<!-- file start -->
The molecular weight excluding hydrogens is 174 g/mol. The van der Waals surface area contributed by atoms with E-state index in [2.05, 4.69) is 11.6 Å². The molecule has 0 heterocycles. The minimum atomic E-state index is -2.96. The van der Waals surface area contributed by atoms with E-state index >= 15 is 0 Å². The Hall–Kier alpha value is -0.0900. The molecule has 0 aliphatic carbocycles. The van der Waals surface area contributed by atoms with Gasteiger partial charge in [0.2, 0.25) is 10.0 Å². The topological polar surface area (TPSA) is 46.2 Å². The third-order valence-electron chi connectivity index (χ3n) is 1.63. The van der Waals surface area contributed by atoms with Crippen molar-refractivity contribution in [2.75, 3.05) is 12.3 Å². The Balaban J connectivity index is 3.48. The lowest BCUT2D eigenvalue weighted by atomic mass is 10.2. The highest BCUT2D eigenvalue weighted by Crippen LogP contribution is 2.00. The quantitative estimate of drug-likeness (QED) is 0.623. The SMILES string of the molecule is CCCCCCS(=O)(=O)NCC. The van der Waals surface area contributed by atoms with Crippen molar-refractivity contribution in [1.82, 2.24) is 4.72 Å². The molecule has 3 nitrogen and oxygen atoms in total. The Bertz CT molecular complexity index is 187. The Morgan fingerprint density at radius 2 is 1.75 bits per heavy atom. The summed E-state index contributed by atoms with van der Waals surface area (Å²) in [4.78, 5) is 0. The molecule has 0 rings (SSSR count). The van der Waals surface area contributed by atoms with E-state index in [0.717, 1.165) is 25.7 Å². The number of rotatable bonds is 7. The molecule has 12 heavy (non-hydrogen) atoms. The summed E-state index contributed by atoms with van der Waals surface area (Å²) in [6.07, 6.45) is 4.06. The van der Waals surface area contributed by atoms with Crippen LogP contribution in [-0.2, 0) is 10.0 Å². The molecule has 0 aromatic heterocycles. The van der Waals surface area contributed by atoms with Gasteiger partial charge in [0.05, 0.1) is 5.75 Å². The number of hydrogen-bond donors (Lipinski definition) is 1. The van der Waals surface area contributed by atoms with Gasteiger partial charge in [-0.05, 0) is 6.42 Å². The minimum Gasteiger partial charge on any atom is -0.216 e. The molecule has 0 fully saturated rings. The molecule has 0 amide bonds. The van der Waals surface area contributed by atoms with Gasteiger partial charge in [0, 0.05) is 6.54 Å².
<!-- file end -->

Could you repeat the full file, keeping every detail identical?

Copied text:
The molecular weight excluding hydrogens is 174 g/mol. The van der Waals surface area contributed by atoms with E-state index in [2.05, 4.69) is 11.6 Å². The molecule has 0 heterocycles. The minimum atomic E-state index is -2.96. The van der Waals surface area contributed by atoms with E-state index >= 15 is 0 Å². The Hall–Kier alpha value is -0.0900. The molecule has 0 aliphatic carbocycles. The van der Waals surface area contributed by atoms with Gasteiger partial charge in [0.2, 0.25) is 10.0 Å². The topological polar surface area (TPSA) is 46.2 Å². The third-order valence-electron chi connectivity index (χ3n) is 1.63. The van der Waals surface area contributed by atoms with Crippen molar-refractivity contribution in [2.75, 3.05) is 12.3 Å². The Balaban J connectivity index is 3.48. The lowest BCUT2D eigenvalue weighted by atomic mass is 10.2. The highest BCUT2D eigenvalue weighted by Crippen LogP contribution is 2.00. The quantitative estimate of drug-likeness (QED) is 0.623. The SMILES string of the molecule is CCCCCCS(=O)(=O)NCC. The van der Waals surface area contributed by atoms with Crippen molar-refractivity contribution in [1.82, 2.24) is 4.72 Å². The molecule has 3 nitrogen and oxygen atoms in total. The Bertz CT molecular complexity index is 187. The Morgan fingerprint density at radius 2 is 1.75 bits per heavy atom. The summed E-state index contributed by atoms with van der Waals surface area (Å²) in [4.78, 5) is 0. The molecule has 0 rings (SSSR count). The van der Waals surface area contributed by atoms with E-state index in [0.717, 1.165) is 25.7 Å². The number of rotatable bonds is 7. The molecule has 12 heavy (non-hydrogen) atoms. The summed E-state index contributed by atoms with van der Waals surface area (Å²) in [6.07, 6.45) is 4.06. The van der Waals surface area contributed by atoms with Crippen LogP contribution in [-0.2, 0) is 10.0 Å². The molecule has 0 aromatic heterocycles. The van der Waals surface area contributed by atoms with Gasteiger partial charge in [0.05, 0.1) is 5.75 Å². The number of hydrogen-bond donors (Lipinski definition) is 1. The van der Waals surface area contributed by atoms with Gasteiger partial charge in [-0.05, 0) is 6.42 Å². The minimum Gasteiger partial charge on any atom is -0.216 e. The molecule has 0 fully saturated rings. The molecule has 0 amide bonds. The van der Waals surface area contributed by atoms with Gasteiger partial charge in [0, 0.05) is 6.54 Å².